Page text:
The Stereotypes | 1

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United States - California

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Rock: 60's Rock Pop: Garage Pop Moods: Mood: Upbeat
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by The Stereotypes

Garage Pop/Rock N' Roll
Genre: Rock: 60's Rock
Release Date: 

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  Song Share Time Download
1. The Night Before
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3:59 $0.99
2. Redhead
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2:26 $0.99
3. Women In Magazines
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2:58 $0.99
4. Sleep-over
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3:21 $0.99
5. Came To Say Hello
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3:05 $0.99
6. Knives
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4:31 $0.99
7. Saturdays
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3:38 $0.99
8. I Know Now
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3:36 $0.99
Available as MP3, MP3 320, and FLAC files.


Album Notes
Rock and roll is more than music. It's also a feeling, a mixture of exuberance, teen angst and at least three power chords. It's an unscripted art form, taking song hooks and crossing them with aural aggression and the accidental feedback left in the mix. At it' s best rock and roll can change lives, it can make you believe. And at it's best, it sounds like The Stereotypes.

This enterprising San Diego quintet delivers the goods with their debut album, aptly titled "1". Garage rock fans will fall all over themselves, from the opening staccato chords and hand claps of the incessantly catchy "The Night Before", but there is much more than meets the eye here. Check out the classic 80's big guitar sound that envelopes, "Women In Magazines", as melodic a song as you're gonna hear. You'd swear it's a lost hit. And that's the key- great songs you want to hear over and over. But there's more. There's beats mixed with acoustic guitars, drenched over distorted vocals and what sounds like a mellotron, as well as slightly Eastern European folk phrasing on "Sleepover", and then there's moody Velvet's-ish introspection on the sparse, yet compelling "Saturdays". On an album dripping with potential hits, top tracks seem to be the minor chord gem "I Know Now" and especially the driving "Come To Say Hello", but all the tracks here are should be radio perrenials. It's a sterling debut album, an embarrassment of riches.

The band consists of Mike Kamoo - guitars/ production, John Finkbiner - vocals, Dante Conti - guitar, Tim Hines- bass, and irrepressible Bobby Shaddox on drums, and all have served time in various combos which you likely even have in your record collection as we speak. But that's irrelevant to what we have here. This is about NOW!, and about a band with an explosive batch of songs that'll make you want to crank up the stereo and jump around. Most importantly it'll remind you of why you liked rock and roll in the first place. The Stereotypes are only months old, but they have already created a major impact on the Southern California music scene. Not holding back one iota, the band is already unleashing a slew of new tunes on area music fans with an eye to following up their frankly killer album a.s.a.p. If they come to your town, don't miss their manic, inspired performances. If you don't have that opportunity, set your CD player to 11, grab your air guitar, and simply enjoy the music. It rarely gets better than this.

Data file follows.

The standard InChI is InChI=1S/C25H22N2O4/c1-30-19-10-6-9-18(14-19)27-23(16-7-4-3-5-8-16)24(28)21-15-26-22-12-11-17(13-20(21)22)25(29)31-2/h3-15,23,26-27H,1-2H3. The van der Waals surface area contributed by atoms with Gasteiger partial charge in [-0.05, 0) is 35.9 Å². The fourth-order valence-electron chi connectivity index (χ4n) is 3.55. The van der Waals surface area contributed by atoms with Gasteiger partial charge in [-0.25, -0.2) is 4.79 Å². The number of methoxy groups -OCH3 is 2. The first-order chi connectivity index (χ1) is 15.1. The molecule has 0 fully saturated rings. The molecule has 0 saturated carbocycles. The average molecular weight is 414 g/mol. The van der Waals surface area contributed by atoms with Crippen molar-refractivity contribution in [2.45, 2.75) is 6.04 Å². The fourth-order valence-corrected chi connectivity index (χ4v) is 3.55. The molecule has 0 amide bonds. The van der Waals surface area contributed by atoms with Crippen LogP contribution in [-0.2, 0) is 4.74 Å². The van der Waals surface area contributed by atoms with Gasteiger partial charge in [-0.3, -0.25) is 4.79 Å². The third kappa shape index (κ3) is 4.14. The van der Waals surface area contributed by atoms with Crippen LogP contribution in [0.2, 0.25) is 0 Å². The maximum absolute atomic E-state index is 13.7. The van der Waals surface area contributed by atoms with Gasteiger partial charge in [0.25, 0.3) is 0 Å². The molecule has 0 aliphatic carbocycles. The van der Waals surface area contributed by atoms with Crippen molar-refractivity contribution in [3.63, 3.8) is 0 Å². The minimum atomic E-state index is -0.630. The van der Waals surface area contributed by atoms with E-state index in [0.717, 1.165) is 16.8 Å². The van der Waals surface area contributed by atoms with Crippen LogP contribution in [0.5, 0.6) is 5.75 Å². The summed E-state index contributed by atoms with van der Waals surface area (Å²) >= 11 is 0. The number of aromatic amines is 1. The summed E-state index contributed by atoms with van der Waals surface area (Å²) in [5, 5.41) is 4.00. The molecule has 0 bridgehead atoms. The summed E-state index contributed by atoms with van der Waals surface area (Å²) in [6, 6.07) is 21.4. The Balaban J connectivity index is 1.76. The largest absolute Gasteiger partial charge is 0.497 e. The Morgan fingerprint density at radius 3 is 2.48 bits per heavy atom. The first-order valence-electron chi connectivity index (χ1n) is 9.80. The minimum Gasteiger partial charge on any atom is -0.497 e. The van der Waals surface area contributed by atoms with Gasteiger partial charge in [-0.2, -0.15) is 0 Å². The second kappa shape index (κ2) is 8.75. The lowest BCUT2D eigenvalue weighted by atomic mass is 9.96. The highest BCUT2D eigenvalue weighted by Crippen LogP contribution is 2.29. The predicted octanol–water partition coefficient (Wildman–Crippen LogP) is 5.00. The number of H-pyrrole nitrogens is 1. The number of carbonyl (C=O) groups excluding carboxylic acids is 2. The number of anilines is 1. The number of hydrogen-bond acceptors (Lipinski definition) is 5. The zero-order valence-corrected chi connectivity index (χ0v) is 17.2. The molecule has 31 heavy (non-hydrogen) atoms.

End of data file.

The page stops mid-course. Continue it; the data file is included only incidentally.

Alan Fleagle London, England


to write a review

The Ben

A cross between The Strokes and early Elvis Costello
This cd is fun. That should be incentive enough, but if not here are a few other reasons. These guys play great together and are honestly trying to entertain you and make you bob your head. That's more than can be said of about all of today's popular 'rock' bands. The songwriting is immpecable and the instrumentation is throwback in the best of ways. It sounds vintage but with crystal clear production. Every song on the cd is a potential anthem, but the first track "The Night Before" has to be heard to be believed. Once it has its hooks in you; it won't let go. Buy this cd. Now. You will be shimmyying all over your room as I currently plan to go continue doing.

shreding paper

top ten of 2003
Stereotypes - "1"
In an era of fake rock n' roll, with "alternative" sometimes translating to overhyped gimmick bands and bastardized corporate versions of rock genres demographically targeted to kids who wouldn't know the real thing if they heard it, San Diego's Stereotypes are a breath of fresh air. Using '60s influences like Motown, Dylan, Stooges and Velvets as a starting point the Stereotypes create memorable tunes with an edgey contemporary sound all their own. The arrangements add a lot, and the punked out production complete with compressed vocals that may have been borrowed from the Strokes, gets the most out of some solid tuneage. "Knives" alone is worth the price of admission - if that doesn't rock your world nothing ever will.